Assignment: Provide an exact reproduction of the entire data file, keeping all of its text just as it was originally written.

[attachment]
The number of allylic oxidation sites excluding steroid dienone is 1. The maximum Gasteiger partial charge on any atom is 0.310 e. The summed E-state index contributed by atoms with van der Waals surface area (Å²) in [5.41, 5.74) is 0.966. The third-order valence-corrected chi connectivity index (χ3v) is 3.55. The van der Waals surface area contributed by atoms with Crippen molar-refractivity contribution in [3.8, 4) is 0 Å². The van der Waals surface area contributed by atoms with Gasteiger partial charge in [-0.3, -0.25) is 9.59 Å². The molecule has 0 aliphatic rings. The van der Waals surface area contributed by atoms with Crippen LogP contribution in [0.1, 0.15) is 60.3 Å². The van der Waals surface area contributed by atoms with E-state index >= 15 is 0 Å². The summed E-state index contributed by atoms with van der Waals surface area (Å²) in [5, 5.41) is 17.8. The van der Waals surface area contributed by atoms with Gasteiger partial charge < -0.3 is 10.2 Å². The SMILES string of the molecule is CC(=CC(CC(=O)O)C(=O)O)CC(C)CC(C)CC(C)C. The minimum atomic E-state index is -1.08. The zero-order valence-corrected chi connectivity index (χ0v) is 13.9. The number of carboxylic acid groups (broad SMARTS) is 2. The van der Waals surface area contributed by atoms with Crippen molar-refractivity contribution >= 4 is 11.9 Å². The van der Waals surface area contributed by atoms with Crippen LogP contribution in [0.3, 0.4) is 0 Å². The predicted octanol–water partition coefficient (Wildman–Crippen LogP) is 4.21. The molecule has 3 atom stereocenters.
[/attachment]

The number of allylic oxidation sites excluding steroid dienone is 1. The maximum Gasteiger partial charge on any atom is 0.310 e. The summed E-state index contributed by atoms with van der Waals surface area (Å²) in [5.41, 5.74) is 0.966. The third-order valence-corrected chi connectivity index (χ3v) is 3.55. The van der Waals surface area contributed by atoms with Crippen molar-refractivity contribution in [3.8, 4) is 0 Å². The van der Waals surface area contributed by atoms with Gasteiger partial charge in [-0.3, -0.25) is 9.59 Å². The molecule has 0 aliphatic rings. The van der Waals surface area contributed by atoms with Crippen LogP contribution in [0.1, 0.15) is 60.3 Å². The van der Waals surface area contributed by atoms with E-state index >= 15 is 0 Å². The summed E-state index contributed by atoms with van der Waals surface area (Å²) in [5, 5.41) is 17.8. The van der Waals surface area contributed by atoms with Gasteiger partial charge < -0.3 is 10.2 Å². The SMILES string of the molecule is CC(=CC(CC(=O)O)C(=O)O)CC(C)CC(C)CC(C)C. The minimum atomic E-state index is -1.08. The zero-order valence-corrected chi connectivity index (χ0v) is 13.9. The number of carboxylic acid groups (broad SMARTS) is 2. The van der Waals surface area contributed by atoms with Crippen molar-refractivity contribution >= 4 is 11.9 Å². The van der Waals surface area contributed by atoms with Crippen LogP contribution in [0.3, 0.4) is 0 Å². The predicted octanol–water partition coefficient (Wildman–Crippen LogP) is 4.21. The molecule has 3 atom stereocenters.